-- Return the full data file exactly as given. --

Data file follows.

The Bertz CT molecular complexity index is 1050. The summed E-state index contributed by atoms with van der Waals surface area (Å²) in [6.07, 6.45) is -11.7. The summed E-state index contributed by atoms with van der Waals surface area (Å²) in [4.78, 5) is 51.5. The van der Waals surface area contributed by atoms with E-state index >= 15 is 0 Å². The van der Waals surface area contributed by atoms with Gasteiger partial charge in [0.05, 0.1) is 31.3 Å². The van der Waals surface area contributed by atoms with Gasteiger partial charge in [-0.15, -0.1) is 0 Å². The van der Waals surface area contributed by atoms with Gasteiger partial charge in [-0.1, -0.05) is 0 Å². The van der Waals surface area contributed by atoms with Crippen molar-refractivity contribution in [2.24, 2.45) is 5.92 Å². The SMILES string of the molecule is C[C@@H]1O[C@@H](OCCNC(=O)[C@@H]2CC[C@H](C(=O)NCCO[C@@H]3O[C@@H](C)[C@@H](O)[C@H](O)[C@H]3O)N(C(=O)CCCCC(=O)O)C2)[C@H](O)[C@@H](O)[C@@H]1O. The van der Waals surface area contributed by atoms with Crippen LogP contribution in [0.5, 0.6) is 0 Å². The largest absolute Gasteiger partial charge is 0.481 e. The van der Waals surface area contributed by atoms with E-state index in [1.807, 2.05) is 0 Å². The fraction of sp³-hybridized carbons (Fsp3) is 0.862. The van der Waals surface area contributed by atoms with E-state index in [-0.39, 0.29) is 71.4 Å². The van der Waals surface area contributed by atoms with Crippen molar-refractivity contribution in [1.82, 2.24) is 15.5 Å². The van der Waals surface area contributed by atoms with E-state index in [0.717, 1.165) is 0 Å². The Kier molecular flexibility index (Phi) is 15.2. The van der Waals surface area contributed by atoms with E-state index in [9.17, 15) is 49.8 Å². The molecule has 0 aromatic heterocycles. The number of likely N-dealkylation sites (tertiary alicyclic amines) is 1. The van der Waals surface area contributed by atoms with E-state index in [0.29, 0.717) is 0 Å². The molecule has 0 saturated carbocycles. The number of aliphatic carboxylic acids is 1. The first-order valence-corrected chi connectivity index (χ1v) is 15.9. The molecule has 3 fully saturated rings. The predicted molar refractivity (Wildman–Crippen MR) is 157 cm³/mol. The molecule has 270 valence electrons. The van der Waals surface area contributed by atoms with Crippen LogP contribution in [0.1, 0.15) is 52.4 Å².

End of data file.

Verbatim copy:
The Bertz CT molecular complexity index is 1050. The summed E-state index contributed by atoms with van der Waals surface area (Å²) in [6.07, 6.45) is -11.7. The summed E-state index contributed by atoms with van der Waals surface area (Å²) in [4.78, 5) is 51.5. The van der Waals surface area contributed by atoms with E-state index >= 15 is 0 Å². The van der Waals surface area contributed by atoms with Gasteiger partial charge in [0.05, 0.1) is 31.3 Å². The van der Waals surface area contributed by atoms with Gasteiger partial charge in [-0.15, -0.1) is 0 Å². The van der Waals surface area contributed by atoms with Gasteiger partial charge in [-0.1, -0.05) is 0 Å². The van der Waals surface area contributed by atoms with Crippen molar-refractivity contribution in [2.24, 2.45) is 5.92 Å². The SMILES string of the molecule is C[C@@H]1O[C@@H](OCCNC(=O)[C@@H]2CC[C@H](C(=O)NCCO[C@@H]3O[C@@H](C)[C@@H](O)[C@H](O)[C@H]3O)N(C(=O)CCCCC(=O)O)C2)[C@H](O)[C@@H](O)[C@@H]1O. The van der Waals surface area contributed by atoms with Crippen LogP contribution in [0.5, 0.6) is 0 Å². The largest absolute Gasteiger partial charge is 0.481 e. The van der Waals surface area contributed by atoms with E-state index in [1.807, 2.05) is 0 Å². The fraction of sp³-hybridized carbons (Fsp3) is 0.862. The van der Waals surface area contributed by atoms with E-state index in [-0.39, 0.29) is 71.4 Å². The van der Waals surface area contributed by atoms with Crippen molar-refractivity contribution in [1.82, 2.24) is 15.5 Å². The van der Waals surface area contributed by atoms with E-state index in [0.717, 1.165) is 0 Å². The Kier molecular flexibility index (Phi) is 15.2. The van der Waals surface area contributed by atoms with E-state index in [9.17, 15) is 49.8 Å². The molecule has 0 aromatic heterocycles. The number of likely N-dealkylation sites (tertiary alicyclic amines) is 1. The van der Waals surface area contributed by atoms with E-state index in [0.29, 0.717) is 0 Å². The molecule has 0 saturated carbocycles. The number of aliphatic carboxylic acids is 1. The first-order valence-corrected chi connectivity index (χ1v) is 15.9. The molecule has 3 fully saturated rings. The predicted molar refractivity (Wildman–Crippen MR) is 157 cm³/mol. The molecule has 270 valence electrons. The van der Waals surface area contributed by atoms with Crippen LogP contribution in [0.1, 0.15) is 52.4 Å².